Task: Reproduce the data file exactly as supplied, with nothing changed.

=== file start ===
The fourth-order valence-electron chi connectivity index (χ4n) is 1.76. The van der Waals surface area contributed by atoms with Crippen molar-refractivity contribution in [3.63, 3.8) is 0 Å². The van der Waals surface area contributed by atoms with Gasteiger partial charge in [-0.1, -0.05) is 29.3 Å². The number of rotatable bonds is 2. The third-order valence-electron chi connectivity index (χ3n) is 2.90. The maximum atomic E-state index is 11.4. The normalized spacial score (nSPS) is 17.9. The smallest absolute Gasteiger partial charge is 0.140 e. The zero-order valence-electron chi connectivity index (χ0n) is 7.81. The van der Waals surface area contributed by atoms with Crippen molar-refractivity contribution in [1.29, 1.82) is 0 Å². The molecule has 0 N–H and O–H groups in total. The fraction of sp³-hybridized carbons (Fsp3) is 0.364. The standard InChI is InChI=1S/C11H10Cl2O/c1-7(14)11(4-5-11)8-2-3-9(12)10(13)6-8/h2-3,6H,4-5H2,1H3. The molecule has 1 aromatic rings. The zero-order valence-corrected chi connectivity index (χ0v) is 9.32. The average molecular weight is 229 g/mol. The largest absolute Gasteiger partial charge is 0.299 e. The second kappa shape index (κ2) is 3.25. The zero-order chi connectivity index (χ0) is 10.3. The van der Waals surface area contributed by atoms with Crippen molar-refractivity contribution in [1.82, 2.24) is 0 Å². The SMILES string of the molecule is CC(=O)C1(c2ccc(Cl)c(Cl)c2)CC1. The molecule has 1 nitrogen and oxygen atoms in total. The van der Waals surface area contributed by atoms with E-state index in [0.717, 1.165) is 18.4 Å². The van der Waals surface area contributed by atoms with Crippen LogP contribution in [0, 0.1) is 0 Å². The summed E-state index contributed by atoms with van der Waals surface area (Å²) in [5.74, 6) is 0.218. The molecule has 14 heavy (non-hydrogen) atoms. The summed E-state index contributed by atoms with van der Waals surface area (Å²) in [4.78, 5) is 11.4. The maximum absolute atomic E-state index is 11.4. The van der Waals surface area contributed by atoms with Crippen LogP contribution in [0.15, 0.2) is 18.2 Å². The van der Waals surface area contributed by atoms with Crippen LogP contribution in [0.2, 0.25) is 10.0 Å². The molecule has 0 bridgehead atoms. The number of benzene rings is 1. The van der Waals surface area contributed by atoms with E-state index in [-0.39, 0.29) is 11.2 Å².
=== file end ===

The fourth-order valence-electron chi connectivity index (χ4n) is 1.76. The van der Waals surface area contributed by atoms with Crippen molar-refractivity contribution in [3.63, 3.8) is 0 Å². The van der Waals surface area contributed by atoms with Gasteiger partial charge in [-0.1, -0.05) is 29.3 Å². The number of rotatable bonds is 2. The third-order valence-electron chi connectivity index (χ3n) is 2.90. The maximum atomic E-state index is 11.4. The normalized spacial score (nSPS) is 17.9. The smallest absolute Gasteiger partial charge is 0.140 e. The zero-order valence-electron chi connectivity index (χ0n) is 7.81. The van der Waals surface area contributed by atoms with Crippen molar-refractivity contribution in [1.29, 1.82) is 0 Å². The molecule has 0 N–H and O–H groups in total. The fraction of sp³-hybridized carbons (Fsp3) is 0.364. The standard InChI is InChI=1S/C11H10Cl2O/c1-7(14)11(4-5-11)8-2-3-9(12)10(13)6-8/h2-3,6H,4-5H2,1H3. The molecule has 1 aromatic rings. The zero-order valence-corrected chi connectivity index (χ0v) is 9.32. The average molecular weight is 229 g/mol. The largest absolute Gasteiger partial charge is 0.299 e. The second kappa shape index (κ2) is 3.25. The zero-order chi connectivity index (χ0) is 10.3. The van der Waals surface area contributed by atoms with Crippen molar-refractivity contribution in [1.82, 2.24) is 0 Å². The SMILES string of the molecule is CC(=O)C1(c2ccc(Cl)c(Cl)c2)CC1. The molecule has 1 nitrogen and oxygen atoms in total. The van der Waals surface area contributed by atoms with E-state index in [0.717, 1.165) is 18.4 Å². The van der Waals surface area contributed by atoms with Crippen LogP contribution in [0, 0.1) is 0 Å². The summed E-state index contributed by atoms with van der Waals surface area (Å²) in [5.74, 6) is 0.218. The molecule has 14 heavy (non-hydrogen) atoms. The summed E-state index contributed by atoms with van der Waals surface area (Å²) in [4.78, 5) is 11.4. The maximum absolute atomic E-state index is 11.4. The van der Waals surface area contributed by atoms with Crippen LogP contribution in [0.15, 0.2) is 18.2 Å². The van der Waals surface area contributed by atoms with Crippen LogP contribution in [0.2, 0.25) is 10.0 Å². The molecule has 0 bridgehead atoms. The number of benzene rings is 1. The van der Waals surface area contributed by atoms with E-state index in [-0.39, 0.29) is 11.2 Å².